BRISTOL, R.I. (WPRI) — Roger Williams University is doubling up its life-saving efforts by adding naloxone kits around its Bristol campus.
The nasal spray, also known by the brand name Narcan, reverses the effects of an overdose before it becomes fatal and has become an important tool amid the opioid crisis.
Campus safety officers already carry Narcan at all times but come January, it will also be available in all automatic external defibrillator (AED) boxes around campus.
“We’re taking it out of the hands of just the first responders and putting it in the hands of every individual,” Donna Darmody, RWU’s Director of Health and Wellness Education, said Thursday.
The initiative was championed by two student organizations: the Criminal Justice Society and the Health and Wellness Educators Association.
“The school itself doesn’t have an opiate problem, we’re just trying to be proactive,” criminal justice student Kayla Elliott said. “I think as a society, as a whole, a lot of people are being affected by it.”
Students and staff members will also be given the chance to train on how to use Narcan on January 22, before RWU’s second semester gets underway.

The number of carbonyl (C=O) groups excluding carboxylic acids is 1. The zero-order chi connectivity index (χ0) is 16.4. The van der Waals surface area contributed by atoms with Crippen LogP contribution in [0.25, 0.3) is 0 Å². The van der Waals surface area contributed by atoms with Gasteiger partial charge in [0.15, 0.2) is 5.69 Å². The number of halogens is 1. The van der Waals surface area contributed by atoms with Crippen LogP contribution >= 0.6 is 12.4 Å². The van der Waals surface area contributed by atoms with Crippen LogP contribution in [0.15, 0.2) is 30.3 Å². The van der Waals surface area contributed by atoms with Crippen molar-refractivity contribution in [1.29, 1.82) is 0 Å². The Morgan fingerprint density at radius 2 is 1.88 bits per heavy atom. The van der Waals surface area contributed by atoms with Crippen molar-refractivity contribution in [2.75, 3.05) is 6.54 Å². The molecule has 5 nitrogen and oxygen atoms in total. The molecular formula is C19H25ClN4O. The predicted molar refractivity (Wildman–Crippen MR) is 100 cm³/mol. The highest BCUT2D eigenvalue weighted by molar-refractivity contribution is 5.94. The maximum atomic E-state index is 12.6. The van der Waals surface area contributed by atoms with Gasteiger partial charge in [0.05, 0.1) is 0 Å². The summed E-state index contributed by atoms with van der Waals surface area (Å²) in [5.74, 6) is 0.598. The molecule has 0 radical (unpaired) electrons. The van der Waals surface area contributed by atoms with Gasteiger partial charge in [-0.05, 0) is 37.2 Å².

“Not necessarily because they may need the training on campus, but if you are trained on campus, your training goes with you wherever you may go,” health and wellness education student Jake Amendola said.
Steven Melaragno, RWU’s director of public safety, said campus officers have only had to use the medication once since they started carrying it a year and a half ago, and that was on a non-student.
Having the spray around campus could be crucial at a time when every second counts, according to Melaragno.
“Just so that there would be maybe a first dose available a minute before we could get there,” he said. “Like CPR or first aid training, you hope you never need it but if you do, you are prepared to help someone.”